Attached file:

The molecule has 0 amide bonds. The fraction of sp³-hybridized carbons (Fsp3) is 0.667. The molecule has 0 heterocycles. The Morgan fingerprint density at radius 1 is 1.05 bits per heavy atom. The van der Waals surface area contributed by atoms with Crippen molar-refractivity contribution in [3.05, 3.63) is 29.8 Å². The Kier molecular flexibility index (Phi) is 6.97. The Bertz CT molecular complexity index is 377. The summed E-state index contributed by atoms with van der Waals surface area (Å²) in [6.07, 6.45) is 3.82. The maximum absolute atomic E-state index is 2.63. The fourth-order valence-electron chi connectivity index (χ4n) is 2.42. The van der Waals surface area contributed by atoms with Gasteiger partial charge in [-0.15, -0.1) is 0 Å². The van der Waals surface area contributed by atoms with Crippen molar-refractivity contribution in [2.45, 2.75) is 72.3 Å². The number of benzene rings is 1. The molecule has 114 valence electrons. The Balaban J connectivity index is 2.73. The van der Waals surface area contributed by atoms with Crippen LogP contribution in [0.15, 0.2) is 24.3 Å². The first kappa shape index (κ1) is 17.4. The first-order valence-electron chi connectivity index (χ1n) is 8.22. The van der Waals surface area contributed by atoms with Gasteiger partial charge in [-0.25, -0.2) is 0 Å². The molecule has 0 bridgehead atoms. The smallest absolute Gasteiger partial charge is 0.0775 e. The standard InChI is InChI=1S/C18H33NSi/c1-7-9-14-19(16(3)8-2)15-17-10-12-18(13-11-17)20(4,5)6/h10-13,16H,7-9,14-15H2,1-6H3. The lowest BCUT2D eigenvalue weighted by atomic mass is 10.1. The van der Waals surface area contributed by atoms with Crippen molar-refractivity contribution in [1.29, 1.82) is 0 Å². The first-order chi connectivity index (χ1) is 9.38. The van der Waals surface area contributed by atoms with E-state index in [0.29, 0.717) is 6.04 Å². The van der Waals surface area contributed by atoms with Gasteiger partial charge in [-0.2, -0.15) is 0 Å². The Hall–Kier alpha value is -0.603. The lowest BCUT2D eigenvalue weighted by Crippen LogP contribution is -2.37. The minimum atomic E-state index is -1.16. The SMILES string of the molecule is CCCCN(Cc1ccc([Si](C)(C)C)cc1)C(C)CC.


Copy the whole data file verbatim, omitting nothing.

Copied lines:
The molecule has 0 amide bonds. The fraction of sp³-hybridized carbons (Fsp3) is 0.667. The molecule has 0 heterocycles. The Morgan fingerprint density at radius 1 is 1.05 bits per heavy atom. The van der Waals surface area contributed by atoms with Crippen molar-refractivity contribution in [3.05, 3.63) is 29.8 Å². The Kier molecular flexibility index (Phi) is 6.97. The Bertz CT molecular complexity index is 377. The summed E-state index contributed by atoms with van der Waals surface area (Å²) in [6.07, 6.45) is 3.82. The maximum absolute atomic E-state index is 2.63. The fourth-order valence-electron chi connectivity index (χ4n) is 2.42. The van der Waals surface area contributed by atoms with Gasteiger partial charge in [-0.15, -0.1) is 0 Å². The van der Waals surface area contributed by atoms with Crippen molar-refractivity contribution in [2.45, 2.75) is 72.3 Å². The number of benzene rings is 1. The molecule has 114 valence electrons. The Balaban J connectivity index is 2.73. The van der Waals surface area contributed by atoms with Crippen LogP contribution in [0.15, 0.2) is 24.3 Å². The first kappa shape index (κ1) is 17.4. The first-order valence-electron chi connectivity index (χ1n) is 8.22. The van der Waals surface area contributed by atoms with Gasteiger partial charge in [-0.25, -0.2) is 0 Å². The molecule has 0 bridgehead atoms. The smallest absolute Gasteiger partial charge is 0.0775 e. The standard InChI is InChI=1S/C18H33NSi/c1-7-9-14-19(16(3)8-2)15-17-10-12-18(13-11-17)20(4,5)6/h10-13,16H,7-9,14-15H2,1-6H3. The lowest BCUT2D eigenvalue weighted by atomic mass is 10.1. The van der Waals surface area contributed by atoms with Crippen molar-refractivity contribution in [1.29, 1.82) is 0 Å². The first-order chi connectivity index (χ1) is 9.38. The van der Waals surface area contributed by atoms with E-state index in [0.29, 0.717) is 6.04 Å². The van der Waals surface area contributed by atoms with Gasteiger partial charge in [-0.2, -0.15) is 0 Å². The Hall–Kier alpha value is -0.603. The lowest BCUT2D eigenvalue weighted by Crippen LogP contribution is -2.37. The minimum atomic E-state index is -1.16. The SMILES string of the molecule is CCCCN(Cc1ccc([Si](C)(C)C)cc1)C(C)CC.